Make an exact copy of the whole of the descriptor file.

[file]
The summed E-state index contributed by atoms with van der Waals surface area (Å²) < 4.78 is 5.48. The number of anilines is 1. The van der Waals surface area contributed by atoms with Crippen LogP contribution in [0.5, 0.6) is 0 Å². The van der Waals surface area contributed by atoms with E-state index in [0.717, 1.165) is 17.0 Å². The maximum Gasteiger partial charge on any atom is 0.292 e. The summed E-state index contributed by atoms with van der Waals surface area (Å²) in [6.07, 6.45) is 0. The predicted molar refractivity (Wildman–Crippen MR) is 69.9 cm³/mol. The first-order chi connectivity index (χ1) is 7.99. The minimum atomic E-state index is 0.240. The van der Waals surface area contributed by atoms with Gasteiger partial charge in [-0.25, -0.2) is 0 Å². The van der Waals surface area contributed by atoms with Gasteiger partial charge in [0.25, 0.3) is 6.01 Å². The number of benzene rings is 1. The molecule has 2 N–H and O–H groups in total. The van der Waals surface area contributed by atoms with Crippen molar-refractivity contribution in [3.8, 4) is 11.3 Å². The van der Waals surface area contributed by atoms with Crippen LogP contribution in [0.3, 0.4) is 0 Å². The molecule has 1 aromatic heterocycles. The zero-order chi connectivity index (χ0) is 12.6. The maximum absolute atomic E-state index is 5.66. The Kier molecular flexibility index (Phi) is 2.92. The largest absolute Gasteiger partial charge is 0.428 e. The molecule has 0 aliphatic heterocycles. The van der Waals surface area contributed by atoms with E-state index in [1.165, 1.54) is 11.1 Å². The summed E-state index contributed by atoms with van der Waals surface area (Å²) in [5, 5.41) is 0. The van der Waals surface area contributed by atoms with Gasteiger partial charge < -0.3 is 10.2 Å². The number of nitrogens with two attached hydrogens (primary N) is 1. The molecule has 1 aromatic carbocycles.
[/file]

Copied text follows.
The summed E-state index contributed by atoms with van der Waals surface area (Å²) < 4.78 is 5.48. The number of anilines is 1. The van der Waals surface area contributed by atoms with Crippen LogP contribution in [0.5, 0.6) is 0 Å². The van der Waals surface area contributed by atoms with E-state index in [0.717, 1.165) is 17.0 Å². The maximum Gasteiger partial charge on any atom is 0.292 e. The summed E-state index contributed by atoms with van der Waals surface area (Å²) in [6.07, 6.45) is 0. The predicted molar refractivity (Wildman–Crippen MR) is 69.9 cm³/mol. The first-order chi connectivity index (χ1) is 7.99. The minimum atomic E-state index is 0.240. The van der Waals surface area contributed by atoms with Gasteiger partial charge in [-0.25, -0.2) is 0 Å². The van der Waals surface area contributed by atoms with Gasteiger partial charge in [0.25, 0.3) is 6.01 Å². The number of benzene rings is 1. The molecule has 2 N–H and O–H groups in total. The van der Waals surface area contributed by atoms with Crippen molar-refractivity contribution in [3.8, 4) is 11.3 Å². The van der Waals surface area contributed by atoms with Crippen LogP contribution in [0.3, 0.4) is 0 Å². The molecule has 1 aromatic heterocycles. The zero-order chi connectivity index (χ0) is 12.6. The maximum absolute atomic E-state index is 5.66. The Kier molecular flexibility index (Phi) is 2.92. The largest absolute Gasteiger partial charge is 0.428 e. The molecule has 0 aliphatic heterocycles. The van der Waals surface area contributed by atoms with E-state index in [1.165, 1.54) is 11.1 Å². The summed E-state index contributed by atoms with van der Waals surface area (Å²) in [5, 5.41) is 0. The van der Waals surface area contributed by atoms with Gasteiger partial charge < -0.3 is 10.2 Å². The number of nitrogens with two attached hydrogens (primary N) is 1. The molecule has 1 aromatic carbocycles.